Covid-19
Amref Health Africa CEO, Dr Githinji Gitahi.

Health experts have urged pregnant women and those who have been recently pregnant to go for the Covid-19 jab the earliest it becomes available.

The debate on whether pregnant women should take Covid-19 shot has been on for a while since they were not included in previous clinical trials, with vaccination posts maintaining that pregnant women are not eligible for inoculation.

Last week, the Kenya Union of Clinical Officers decried losing some of their pregnant members to the virus, calling for the exclusion from the duty of all healthcare workers who are either pregnant or vulnerable until the fourth wave is put under control.

“It has become apparent that pregnancy predisposes to severe and critical disease compounded by the fact that pregnant women are currently not being vaccinated against Covid-19,” Kenya Union of Clinical Officers secretary general George Gibore said.

Amref Health Africa CEO, Dr Githinji Gitahi, acknowledged that failure to take the vaccine during pregnancy might lead to severe disease and even or death.

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“Whether you are planning to get pregnant, whether you are pregnant, whether you are breastfeeding, do receive the Covid-19 vaccine when it is available for you, especially when you are pregnant,” Dr Gitahi said.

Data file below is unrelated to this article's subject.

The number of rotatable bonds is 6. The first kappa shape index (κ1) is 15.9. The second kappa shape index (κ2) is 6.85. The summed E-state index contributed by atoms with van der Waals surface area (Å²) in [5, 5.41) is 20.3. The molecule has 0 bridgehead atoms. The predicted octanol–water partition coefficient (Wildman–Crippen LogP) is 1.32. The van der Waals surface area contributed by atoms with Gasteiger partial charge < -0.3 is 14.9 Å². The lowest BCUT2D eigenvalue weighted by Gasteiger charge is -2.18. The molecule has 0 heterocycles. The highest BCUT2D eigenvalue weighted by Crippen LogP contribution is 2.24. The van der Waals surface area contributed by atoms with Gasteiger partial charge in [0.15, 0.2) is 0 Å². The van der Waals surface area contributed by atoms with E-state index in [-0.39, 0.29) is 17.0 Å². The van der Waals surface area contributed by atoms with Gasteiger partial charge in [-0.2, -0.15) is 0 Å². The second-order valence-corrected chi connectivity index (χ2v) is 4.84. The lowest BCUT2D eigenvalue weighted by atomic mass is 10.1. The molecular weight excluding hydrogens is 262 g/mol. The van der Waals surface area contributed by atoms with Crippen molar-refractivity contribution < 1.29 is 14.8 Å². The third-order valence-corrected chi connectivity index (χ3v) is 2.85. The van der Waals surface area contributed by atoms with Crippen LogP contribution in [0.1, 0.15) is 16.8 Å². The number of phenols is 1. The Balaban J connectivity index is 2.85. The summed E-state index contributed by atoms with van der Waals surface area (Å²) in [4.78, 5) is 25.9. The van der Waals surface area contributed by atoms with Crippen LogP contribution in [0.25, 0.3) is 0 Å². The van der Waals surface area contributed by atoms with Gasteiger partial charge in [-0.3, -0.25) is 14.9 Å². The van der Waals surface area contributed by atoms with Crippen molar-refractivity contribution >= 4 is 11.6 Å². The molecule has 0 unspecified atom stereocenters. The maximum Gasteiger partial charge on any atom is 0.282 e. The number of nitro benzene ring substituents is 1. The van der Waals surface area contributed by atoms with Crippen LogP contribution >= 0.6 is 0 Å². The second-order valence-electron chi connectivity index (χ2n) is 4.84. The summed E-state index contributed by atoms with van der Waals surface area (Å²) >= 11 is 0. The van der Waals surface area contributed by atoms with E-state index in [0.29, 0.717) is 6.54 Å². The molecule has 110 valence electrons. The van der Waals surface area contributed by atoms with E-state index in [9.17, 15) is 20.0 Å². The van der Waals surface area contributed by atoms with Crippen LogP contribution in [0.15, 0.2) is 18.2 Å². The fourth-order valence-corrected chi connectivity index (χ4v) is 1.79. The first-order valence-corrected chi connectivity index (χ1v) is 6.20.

When you get Covid-19 and you are unvaccinated, you are likely to proceed to severe disease, hospitalisation, possible loss of a child and possible loss of life, the Amref boss said.

“This is the consensus of the global scientific community, including the International Federation of Obstetricians and Gynaecologists,” noted Dr Gitahi.

According to the latest advisory by the World Health Organization, both breastfeeding and pregnant women are advised to go for the AstraZeneca vaccine like any other adults.

The global health agency says even though data are not available on the potential benefits or risks of the vaccine to breastfed children, the AstraZeneca vaccine is not a live virus vaccine hence it is biologically and clinically unlikely to pose risk to the child.

The WHO had earlier stated it has no reason to believe there will be specific risks that outweigh the benefits of vaccination for pregnant women,  noting that pregnant women, especially healthcare workers, are at high risk of exposure to SARS-CoV-2 and that may add to their risk of severe disease, adding that they may be vaccinated in consultation with their healthcare provider.

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